Week 7 

Not much to report. No biking, no adventures, no strength training. Nothing. 

On a brighter note, the ton of prescription meds I picked up from the doctor have taken the edge off, so much so that I’m contemplating a short ride/bivvy tomorrow. 

The upside/downside (depending on whether or not I’m currently looking at my bank balance) is that with all this spare time on my hands I’ve been busy buying essential bike related stuff, retail therapy if you will. 


One such purchase that will certainly get some mileage if/when I ever get back in my stride is a pair of gorilla cages. Similar concept to the Salsa Anything cages, you simply clip them on to your forks using a clever quick release bolt thingy, load them up with up to 1.5kg of gear in a dry bag and away you go. 

Obviously I’ve not tested them in anger yet but so far I’m impressed with their simplicity, practicality (the qr feature means you can easily detach and reattach the cage as needed) and versatility. 

test “carry” with a dry bag full of bike tools


They add a real extra dimension to schleping gear for a bikepacking trip, particularly those awkward items like cooking pots (or bottles of beer) that don’t really fit in a seat post bag or handlebar set up.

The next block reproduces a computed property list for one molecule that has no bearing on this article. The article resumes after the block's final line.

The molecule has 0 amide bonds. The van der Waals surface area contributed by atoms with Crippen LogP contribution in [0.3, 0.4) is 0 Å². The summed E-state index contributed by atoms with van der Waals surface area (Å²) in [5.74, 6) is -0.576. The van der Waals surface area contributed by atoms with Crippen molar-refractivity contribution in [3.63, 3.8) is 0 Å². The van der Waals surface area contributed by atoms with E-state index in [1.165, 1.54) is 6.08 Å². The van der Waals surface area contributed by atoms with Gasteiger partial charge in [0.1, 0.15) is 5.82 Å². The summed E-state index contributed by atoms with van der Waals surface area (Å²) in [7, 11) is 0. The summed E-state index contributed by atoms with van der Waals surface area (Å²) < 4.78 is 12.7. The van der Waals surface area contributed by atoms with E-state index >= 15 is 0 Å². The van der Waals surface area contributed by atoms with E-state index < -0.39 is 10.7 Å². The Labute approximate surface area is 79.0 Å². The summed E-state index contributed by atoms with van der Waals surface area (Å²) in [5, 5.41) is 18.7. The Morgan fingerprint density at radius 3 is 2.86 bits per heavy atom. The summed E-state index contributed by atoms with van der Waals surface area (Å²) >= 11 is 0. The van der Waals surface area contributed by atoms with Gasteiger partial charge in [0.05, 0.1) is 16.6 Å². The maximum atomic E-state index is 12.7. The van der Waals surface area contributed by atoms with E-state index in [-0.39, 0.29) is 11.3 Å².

That’s it, hopefully I’ll have some more to report back next week and hopefully it will be less of the moany injury type and more of the “I managed to ride my bike” type! 
 

Pill popping 

So after nearly two weeks and no sign of the pain going away, I booked myself in to see the Dr and I’ve come back with a goody bag full of drugs! 


Naproxen is a weapons grade anti inflammatory. So much so that I need the Omeprazole to stop it tearing a hole in my stomach. 

The Amitriptyline is an interesting one. In a former life it was used as an anti depressant but apparently was pretty useless at this and was instead found to be better at reducing nerve pain. Hopefully that will reduce the feeling of having stinging nettles embedded within my hips. 

Ultimately though I don’t want to be popping pills forever so I’ve also been referred back to see my surgeon who will hopefully be able to advise a plan of action. There was also talk of physio but we decided to wait until I’ve seen the surgeon.